The architect of Citicorp's global retail banking strategy was longtime CEO John Reed (Reed is now co-CEO of Citigroup, a position he shares with Weill). Reed has been on a quest to establish "Citicorp" as a global brand, in effect positioning the bank as the Coca-Cola or McDonald's of financial services. The basic belief underpinning Reed's consumer banking strategy is that people everywhere have the same financial needs -- needs that broaden as they pass through various life stages and levels of affluence. At the outset customers need the basics -- a checking account, a credit card, and perhaps a loan for college. As they mature financially customers add a mortgage, car loan, and investments (and insurance). As they accumulate wealth, portfolio management and estate planning become priorities. Citicorp aimed to provide these services to customers around the globe in a standardized fashion, in much the same way as McDonald's provides the same basic menu of fast food to consumers everywhere. With the merger with Travelers now complete, the company will push this concept further, cross-selling insurance products and asset management services through its global retail distribution system. Reed believes that global demographic, economic, and political forces strongly favor such a strategy. In the developed world, aging populations are buying more financial services. In the rapidly growing economies of many developing nations, Citigroup is targeting the emerging middle classes, whose needs for consumer banking services and insurance are rising with their affluence. This world view got Citicorp into many developing economies years ahead of its slowly awakening rivals. As a result, Citigroup is today the largest credit card issuer in Asia and Latin America, with 7 million cards issued in Asia and 9 million in Latin America. As for political forces, the worldwide movement toward greater deregulation of financial services allowed Citigroup to set up consumer banking operations in countries that only a decade ago did not allow foreign banks into their markets. Examples in the fast-growing Asian region include India, Indonesia, Japan, Taiwan, Vietnam, and the biggest potential prize of them all, China.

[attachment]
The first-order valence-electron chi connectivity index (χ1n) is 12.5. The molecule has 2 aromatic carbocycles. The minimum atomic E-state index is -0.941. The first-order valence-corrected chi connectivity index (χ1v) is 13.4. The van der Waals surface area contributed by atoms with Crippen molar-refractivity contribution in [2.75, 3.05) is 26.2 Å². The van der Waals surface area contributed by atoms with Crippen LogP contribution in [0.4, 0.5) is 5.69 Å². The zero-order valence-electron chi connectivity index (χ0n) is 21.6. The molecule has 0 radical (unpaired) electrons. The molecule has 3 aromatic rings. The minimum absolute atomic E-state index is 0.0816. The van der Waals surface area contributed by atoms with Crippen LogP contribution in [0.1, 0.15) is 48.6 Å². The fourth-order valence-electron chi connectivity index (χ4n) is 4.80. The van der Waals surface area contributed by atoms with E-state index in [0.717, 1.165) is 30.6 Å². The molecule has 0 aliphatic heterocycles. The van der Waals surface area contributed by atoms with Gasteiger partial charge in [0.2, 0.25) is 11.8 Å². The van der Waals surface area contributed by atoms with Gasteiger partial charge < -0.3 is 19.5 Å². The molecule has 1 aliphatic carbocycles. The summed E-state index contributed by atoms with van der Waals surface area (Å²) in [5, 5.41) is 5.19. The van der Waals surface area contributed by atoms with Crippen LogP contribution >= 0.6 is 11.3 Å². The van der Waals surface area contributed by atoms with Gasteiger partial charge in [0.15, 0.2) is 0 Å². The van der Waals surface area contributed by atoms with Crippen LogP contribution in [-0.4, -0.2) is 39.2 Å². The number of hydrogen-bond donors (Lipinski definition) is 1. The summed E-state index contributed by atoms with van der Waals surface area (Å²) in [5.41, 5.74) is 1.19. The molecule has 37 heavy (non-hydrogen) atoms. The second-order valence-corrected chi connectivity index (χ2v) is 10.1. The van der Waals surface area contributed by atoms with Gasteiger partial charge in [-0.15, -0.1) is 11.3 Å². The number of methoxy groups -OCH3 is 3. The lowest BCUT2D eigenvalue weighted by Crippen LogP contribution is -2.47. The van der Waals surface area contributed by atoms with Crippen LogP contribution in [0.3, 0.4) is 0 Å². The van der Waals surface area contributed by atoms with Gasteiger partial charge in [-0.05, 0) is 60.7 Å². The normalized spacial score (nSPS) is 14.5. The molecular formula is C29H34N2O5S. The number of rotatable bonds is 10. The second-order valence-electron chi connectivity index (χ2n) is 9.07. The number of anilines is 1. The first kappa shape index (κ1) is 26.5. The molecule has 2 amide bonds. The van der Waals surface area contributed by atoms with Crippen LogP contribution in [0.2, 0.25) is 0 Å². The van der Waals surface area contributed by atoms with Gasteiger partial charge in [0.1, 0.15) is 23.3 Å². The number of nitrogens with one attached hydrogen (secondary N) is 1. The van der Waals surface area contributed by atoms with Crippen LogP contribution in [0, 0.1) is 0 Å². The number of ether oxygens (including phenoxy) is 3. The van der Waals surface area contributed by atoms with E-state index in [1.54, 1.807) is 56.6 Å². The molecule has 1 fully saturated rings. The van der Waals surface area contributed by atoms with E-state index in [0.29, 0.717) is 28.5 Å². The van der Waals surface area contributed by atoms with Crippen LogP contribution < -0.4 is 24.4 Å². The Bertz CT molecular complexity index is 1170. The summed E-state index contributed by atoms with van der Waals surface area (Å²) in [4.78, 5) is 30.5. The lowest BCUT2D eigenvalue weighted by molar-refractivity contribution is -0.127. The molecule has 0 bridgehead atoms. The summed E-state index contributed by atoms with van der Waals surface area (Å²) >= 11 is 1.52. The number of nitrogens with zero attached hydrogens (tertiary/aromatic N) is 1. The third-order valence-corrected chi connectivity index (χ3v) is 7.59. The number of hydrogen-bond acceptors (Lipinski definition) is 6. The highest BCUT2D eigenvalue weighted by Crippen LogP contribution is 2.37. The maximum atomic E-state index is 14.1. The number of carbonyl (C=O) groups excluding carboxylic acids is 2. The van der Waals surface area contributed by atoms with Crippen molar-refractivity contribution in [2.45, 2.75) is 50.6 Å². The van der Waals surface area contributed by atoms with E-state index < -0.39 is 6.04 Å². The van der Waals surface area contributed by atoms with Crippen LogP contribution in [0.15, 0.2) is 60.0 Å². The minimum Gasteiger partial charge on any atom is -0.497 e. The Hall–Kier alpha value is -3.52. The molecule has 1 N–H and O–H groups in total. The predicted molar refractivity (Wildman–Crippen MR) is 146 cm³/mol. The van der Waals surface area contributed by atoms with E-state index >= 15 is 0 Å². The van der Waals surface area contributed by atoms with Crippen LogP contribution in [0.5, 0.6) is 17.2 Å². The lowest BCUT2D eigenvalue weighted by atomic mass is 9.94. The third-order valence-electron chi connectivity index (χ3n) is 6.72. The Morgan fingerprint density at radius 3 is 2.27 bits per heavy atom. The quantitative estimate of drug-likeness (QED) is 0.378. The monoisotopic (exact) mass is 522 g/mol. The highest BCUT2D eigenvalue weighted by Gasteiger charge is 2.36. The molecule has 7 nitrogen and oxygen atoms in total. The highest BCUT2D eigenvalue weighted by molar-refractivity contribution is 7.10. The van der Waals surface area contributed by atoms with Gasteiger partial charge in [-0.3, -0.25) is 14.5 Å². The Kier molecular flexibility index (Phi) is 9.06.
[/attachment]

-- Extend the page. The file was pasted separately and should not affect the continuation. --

A key element of Citigroup's global strategy for its consumer bank is the standardization of operations around the globe. This has found its most visible expression in the so-called model branch. Originally designed in Chile and refined in Athens, the idea is to give Citigroup's mobile customers the same retail experience everywhere in the world, from the greeter by the door to the standard blue sign overhead to the ATM machine to the gilded doorway through which the retail-elite "Citi-Gold" customers pass to meet with their "personal financial executives." By the end of 1997 this model branch was in place at 600 of the company's 1,200 retail locations and it was being rapidly introduced elsewhere. Another element of standardization, less obvious to customers, is Citigroup's emphasis on the uniformity of a range of back-office systems across its branches, including the systems to manage checking and savings accounts, mutual fund investments, and so on. According to Citigroup, this uniformity makes it easier for the company to roll out branches in a new market. Citigroup has also taken advantage of its global reach to centralize aspects of its operations to realize cost savings from economies of scale. Take Citigroup's growing European credit card business as an example. All credit cards are manufactured in Nevada. Printing and mailing are done in the Netherlands and data processing in South Dakota. Within each country, credit card operations are limited to marketing people and two staff units, customer service and collections.

Source:Global Business Today, Second Edition Charles W. L. Hill